Breast cancer is a heterogeneous disease with substantial variability in relapse rates across clinical and molecular features of the tumor. Clinicopathologic prognostic models (e.g.,Adjuvant!) are widely used to guide therapy. Prognostic gene expression signatures are then used to help clarify treatment options for clinically intermediate risk patients. PAM50 is a validated """"""""open source"""""""" gene expression signature which has recently been endorsed for informing treatment decisions. However, for 40% of breast cancer patients estimated risk, and hence treatment, remains uncertain. Improvement in prognostic models is an active area of research. Models that integrate genomic and clinicopathologic factors show large improvements in prognostic ability. Newer statistical methods (non-linear and time-varying effects, competing risks for comorbid conditions) have improved risk estimates among subgroups and increased accuracy for late relapse (>5 or 10 years after diagnosis). Combination of orthogonal gene expression signatures with microRNA's (miRNA's) promises to increase the proportion of subjects assigned to low and high-risk groups. However, clinical utility of newer models is limited because additional validation in large cohorts with long-term follow-up is needed. Team: We have assembled unique resources to address these issues, including 1,723 well-annotated primary tumor samples from the WHEL cohort of community-dwelling early stage breast cancer survivors. WHEL participants have been actively followed for 15+ years, with regular assessment of comorbidities, body mass index, and physical activity. The team is comprised of leaders in breast cancer treatment and assay development, in genomics, in behavioral research, and in mathematical statistics and prognostic modeling.
We aim to: 1. Assay PAM50, hypoxia gene signatures, and an 18 miRNA panel. Assays will be done at the Genome Institute, Washington Univ., St. Louis. We expect high-quality assays on ~1300 WHEL subjects. 2. Validate the PAM50/hypoxia clinco-genomic signatures, assess potential clinical benefit and identify weaknesses. We will compute risk estimates from published clinicopathologic models (Adjuvant), and genomic (PAM50, hypoxia, miRNA) signatures. We will validate models by comparing predicted and observed survival. Impact: The expected independent validation of the PAM50/hypoxia clinico-genomic signature will help translate its use into the clinic. Improvements for clinically intermediate-risk patientsare anticipated. 3, Develop a new prognostic model accounting for competing comorbidities, nonlinear and time- varying effects, and integrating novel genomic, and clinical factors. New models will integrate clinical and genomic features (i.e., PAM50, hypoxia signatures, miRNAs, comorbidities, obesity) and incorporate statistical refinements such as competing risk from non-cancer mortality and time-varying effects. Impact: We expect to further improve risk estimates for clinically intermediate risk and late relapse groups, and to quantify the expected clinical benefit which might result from these improved models.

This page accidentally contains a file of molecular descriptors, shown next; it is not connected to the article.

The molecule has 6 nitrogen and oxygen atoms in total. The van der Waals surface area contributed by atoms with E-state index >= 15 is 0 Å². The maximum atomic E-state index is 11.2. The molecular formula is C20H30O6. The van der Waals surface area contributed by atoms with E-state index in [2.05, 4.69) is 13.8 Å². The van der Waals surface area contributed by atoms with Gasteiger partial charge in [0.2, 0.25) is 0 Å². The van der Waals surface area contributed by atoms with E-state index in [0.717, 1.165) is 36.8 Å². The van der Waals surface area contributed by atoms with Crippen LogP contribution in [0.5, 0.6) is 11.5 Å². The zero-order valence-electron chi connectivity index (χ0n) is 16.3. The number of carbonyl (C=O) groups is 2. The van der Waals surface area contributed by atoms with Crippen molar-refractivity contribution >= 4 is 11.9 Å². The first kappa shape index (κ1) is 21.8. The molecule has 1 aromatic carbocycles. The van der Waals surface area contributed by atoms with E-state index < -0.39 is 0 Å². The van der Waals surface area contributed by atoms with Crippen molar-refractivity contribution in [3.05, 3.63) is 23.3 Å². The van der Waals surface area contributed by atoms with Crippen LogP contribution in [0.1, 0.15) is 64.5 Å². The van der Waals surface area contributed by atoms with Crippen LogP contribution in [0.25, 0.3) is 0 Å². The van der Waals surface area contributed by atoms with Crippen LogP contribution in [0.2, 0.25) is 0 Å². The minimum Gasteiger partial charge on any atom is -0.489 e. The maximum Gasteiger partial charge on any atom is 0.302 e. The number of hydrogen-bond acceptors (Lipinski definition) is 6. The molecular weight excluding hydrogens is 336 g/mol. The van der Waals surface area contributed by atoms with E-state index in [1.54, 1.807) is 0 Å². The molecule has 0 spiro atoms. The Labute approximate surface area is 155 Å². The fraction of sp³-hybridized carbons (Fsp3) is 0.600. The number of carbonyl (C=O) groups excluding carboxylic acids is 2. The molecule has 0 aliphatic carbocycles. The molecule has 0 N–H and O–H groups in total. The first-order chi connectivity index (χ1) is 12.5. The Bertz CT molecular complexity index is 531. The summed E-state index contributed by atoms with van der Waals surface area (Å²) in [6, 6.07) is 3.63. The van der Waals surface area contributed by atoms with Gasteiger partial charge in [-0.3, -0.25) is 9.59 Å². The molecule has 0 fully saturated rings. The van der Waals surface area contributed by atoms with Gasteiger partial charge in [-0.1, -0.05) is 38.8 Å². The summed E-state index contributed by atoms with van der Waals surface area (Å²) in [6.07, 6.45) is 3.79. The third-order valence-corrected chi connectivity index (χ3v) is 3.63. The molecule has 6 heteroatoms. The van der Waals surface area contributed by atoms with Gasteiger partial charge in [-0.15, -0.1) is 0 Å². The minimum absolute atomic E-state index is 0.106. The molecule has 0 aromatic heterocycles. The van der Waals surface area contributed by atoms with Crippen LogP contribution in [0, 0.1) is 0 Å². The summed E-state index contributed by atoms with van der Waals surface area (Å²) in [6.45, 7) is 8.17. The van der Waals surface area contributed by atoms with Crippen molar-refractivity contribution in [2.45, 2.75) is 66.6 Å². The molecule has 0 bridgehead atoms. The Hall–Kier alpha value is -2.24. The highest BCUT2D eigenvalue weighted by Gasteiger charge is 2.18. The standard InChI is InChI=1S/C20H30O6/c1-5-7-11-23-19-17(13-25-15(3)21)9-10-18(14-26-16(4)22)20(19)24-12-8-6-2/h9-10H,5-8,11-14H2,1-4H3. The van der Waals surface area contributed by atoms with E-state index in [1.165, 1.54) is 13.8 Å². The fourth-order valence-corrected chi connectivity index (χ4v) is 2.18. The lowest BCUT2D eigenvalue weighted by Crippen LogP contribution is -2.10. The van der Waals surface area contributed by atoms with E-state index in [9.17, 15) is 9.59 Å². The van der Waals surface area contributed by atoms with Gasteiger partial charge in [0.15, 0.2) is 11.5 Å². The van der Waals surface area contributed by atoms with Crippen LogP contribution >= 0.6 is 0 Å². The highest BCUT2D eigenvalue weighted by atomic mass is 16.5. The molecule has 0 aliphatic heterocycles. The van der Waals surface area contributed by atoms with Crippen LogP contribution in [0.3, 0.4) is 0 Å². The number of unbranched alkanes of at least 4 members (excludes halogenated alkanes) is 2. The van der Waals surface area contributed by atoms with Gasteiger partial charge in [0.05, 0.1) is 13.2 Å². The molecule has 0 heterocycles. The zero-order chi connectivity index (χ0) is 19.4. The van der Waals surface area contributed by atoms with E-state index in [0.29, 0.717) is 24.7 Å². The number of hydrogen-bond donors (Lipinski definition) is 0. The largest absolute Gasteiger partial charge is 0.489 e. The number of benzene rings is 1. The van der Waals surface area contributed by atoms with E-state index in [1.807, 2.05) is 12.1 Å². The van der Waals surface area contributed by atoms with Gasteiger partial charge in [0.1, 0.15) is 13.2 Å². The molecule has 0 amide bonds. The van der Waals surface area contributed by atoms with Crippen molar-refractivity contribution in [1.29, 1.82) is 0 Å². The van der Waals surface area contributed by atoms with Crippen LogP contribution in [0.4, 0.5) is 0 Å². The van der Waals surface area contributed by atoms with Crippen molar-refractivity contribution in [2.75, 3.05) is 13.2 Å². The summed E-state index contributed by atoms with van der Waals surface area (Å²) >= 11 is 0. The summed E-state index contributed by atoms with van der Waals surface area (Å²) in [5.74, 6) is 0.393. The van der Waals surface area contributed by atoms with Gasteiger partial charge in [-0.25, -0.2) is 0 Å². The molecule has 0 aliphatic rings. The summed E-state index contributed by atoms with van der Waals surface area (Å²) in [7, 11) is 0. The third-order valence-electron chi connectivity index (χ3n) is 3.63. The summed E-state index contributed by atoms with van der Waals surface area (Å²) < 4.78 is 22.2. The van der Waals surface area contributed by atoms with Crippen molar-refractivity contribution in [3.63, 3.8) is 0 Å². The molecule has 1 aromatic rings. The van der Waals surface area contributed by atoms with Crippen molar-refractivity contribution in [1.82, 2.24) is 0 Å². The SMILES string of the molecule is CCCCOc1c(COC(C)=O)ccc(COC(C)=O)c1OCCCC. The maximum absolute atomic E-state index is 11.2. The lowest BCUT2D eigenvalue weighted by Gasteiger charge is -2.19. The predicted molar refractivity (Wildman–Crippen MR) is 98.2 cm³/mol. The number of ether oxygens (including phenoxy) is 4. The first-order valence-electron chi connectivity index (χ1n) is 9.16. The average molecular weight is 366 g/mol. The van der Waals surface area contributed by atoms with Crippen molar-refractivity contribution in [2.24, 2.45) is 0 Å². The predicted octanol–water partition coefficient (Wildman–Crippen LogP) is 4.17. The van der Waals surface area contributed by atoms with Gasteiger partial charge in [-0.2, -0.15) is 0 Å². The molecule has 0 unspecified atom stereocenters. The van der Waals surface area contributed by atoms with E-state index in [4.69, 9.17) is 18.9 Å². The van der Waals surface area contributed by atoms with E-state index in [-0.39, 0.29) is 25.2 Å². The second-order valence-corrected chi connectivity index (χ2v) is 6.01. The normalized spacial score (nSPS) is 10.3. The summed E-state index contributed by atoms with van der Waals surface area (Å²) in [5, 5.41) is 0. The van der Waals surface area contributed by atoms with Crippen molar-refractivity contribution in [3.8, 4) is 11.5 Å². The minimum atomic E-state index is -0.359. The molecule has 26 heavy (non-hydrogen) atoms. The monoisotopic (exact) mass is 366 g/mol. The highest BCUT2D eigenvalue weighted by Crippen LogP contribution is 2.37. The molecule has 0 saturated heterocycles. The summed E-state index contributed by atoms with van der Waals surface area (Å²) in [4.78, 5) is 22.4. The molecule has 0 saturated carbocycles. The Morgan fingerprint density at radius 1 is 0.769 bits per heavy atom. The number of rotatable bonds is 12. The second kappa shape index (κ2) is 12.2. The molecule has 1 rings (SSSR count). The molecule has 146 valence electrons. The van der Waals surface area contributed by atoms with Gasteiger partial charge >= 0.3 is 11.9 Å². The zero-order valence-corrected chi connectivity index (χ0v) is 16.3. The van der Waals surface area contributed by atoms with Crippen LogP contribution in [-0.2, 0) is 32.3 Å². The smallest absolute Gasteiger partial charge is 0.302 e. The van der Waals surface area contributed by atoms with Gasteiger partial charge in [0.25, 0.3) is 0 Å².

Public Health Relevance

Breast cancer is a complex disease, and prognostic models which use clinical data or genomic signatures assayed from the tumor are used by clinicians to predict risk of relapse and aid in treatment decisions. Modifiable lifestyle factors such as physical activity or obesity are known to impact prognosis, but these factors are rarely incorporated into breast cancer survival prediction models. In this project, using a unique cohort of breast cancer patients with archived primary tumor samples, longitudinally collected lifestyle data, and long term follow-up, we propose to validate and compare several existing prognostic tools across a wide spectrum of breast cancer subtypes and to develop an improved prognostic model which integrates clinical, genomic, and lifestyle / psychosocial risk factors such as depression, obesity and physical activity levels.

National Institute of Health (NIH)
National Cancer Institute (NCI)
Research Project (R01)
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Epidemiology of Cancer Study Section (EPIC)
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Divi, Rao L
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University of California San Diego
Family Medicine
Schools of Medicine
La Jolla
United States
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